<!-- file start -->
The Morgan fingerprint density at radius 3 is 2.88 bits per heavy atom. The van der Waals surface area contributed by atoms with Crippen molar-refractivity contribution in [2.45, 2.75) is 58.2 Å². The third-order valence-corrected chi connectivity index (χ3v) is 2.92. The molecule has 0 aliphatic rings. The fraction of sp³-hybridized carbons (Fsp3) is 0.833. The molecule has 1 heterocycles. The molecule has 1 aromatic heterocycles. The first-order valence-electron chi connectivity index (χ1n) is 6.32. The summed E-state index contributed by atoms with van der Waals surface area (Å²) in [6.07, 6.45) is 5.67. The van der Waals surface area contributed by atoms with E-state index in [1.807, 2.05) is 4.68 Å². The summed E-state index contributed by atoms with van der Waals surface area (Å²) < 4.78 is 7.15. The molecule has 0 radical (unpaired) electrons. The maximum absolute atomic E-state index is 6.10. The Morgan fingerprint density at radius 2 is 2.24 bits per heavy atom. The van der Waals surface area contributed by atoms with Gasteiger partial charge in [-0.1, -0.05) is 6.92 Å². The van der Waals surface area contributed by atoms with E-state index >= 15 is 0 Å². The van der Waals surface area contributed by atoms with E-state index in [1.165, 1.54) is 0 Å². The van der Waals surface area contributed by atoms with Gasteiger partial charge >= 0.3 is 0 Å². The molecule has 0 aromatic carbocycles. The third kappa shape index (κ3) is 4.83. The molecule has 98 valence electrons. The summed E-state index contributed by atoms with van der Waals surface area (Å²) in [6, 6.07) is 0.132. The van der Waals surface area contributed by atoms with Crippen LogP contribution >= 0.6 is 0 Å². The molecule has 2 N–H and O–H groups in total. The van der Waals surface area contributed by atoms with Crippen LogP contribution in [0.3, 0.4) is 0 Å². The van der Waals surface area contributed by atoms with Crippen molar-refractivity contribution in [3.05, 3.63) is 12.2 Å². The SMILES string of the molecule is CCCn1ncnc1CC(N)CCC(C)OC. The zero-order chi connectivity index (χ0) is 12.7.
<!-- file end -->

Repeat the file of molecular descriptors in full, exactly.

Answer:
The Morgan fingerprint density at radius 3 is 2.88 bits per heavy atom. The van der Waals surface area contributed by atoms with Crippen molar-refractivity contribution in [2.45, 2.75) is 58.2 Å². The third-order valence-corrected chi connectivity index (χ3v) is 2.92. The molecule has 0 aliphatic rings. The fraction of sp³-hybridized carbons (Fsp3) is 0.833. The molecule has 1 heterocycles. The molecule has 1 aromatic heterocycles. The first-order valence-electron chi connectivity index (χ1n) is 6.32. The summed E-state index contributed by atoms with van der Waals surface area (Å²) in [6.07, 6.45) is 5.67. The van der Waals surface area contributed by atoms with E-state index in [1.807, 2.05) is 4.68 Å². The summed E-state index contributed by atoms with van der Waals surface area (Å²) < 4.78 is 7.15. The molecule has 0 radical (unpaired) electrons. The maximum absolute atomic E-state index is 6.10. The Morgan fingerprint density at radius 2 is 2.24 bits per heavy atom. The van der Waals surface area contributed by atoms with Gasteiger partial charge in [-0.1, -0.05) is 6.92 Å². The van der Waals surface area contributed by atoms with E-state index >= 15 is 0 Å². The van der Waals surface area contributed by atoms with E-state index in [1.165, 1.54) is 0 Å². The van der Waals surface area contributed by atoms with Gasteiger partial charge >= 0.3 is 0 Å². The molecule has 0 aromatic carbocycles. The third kappa shape index (κ3) is 4.83. The molecule has 98 valence electrons. The summed E-state index contributed by atoms with van der Waals surface area (Å²) in [6, 6.07) is 0.132. The van der Waals surface area contributed by atoms with Crippen LogP contribution >= 0.6 is 0 Å². The molecule has 2 N–H and O–H groups in total. The van der Waals surface area contributed by atoms with Crippen LogP contribution in [0.3, 0.4) is 0 Å². The van der Waals surface area contributed by atoms with Crippen molar-refractivity contribution in [3.05, 3.63) is 12.2 Å². The SMILES string of the molecule is CCCn1ncnc1CC(N)CCC(C)OC. The zero-order chi connectivity index (χ0) is 12.7.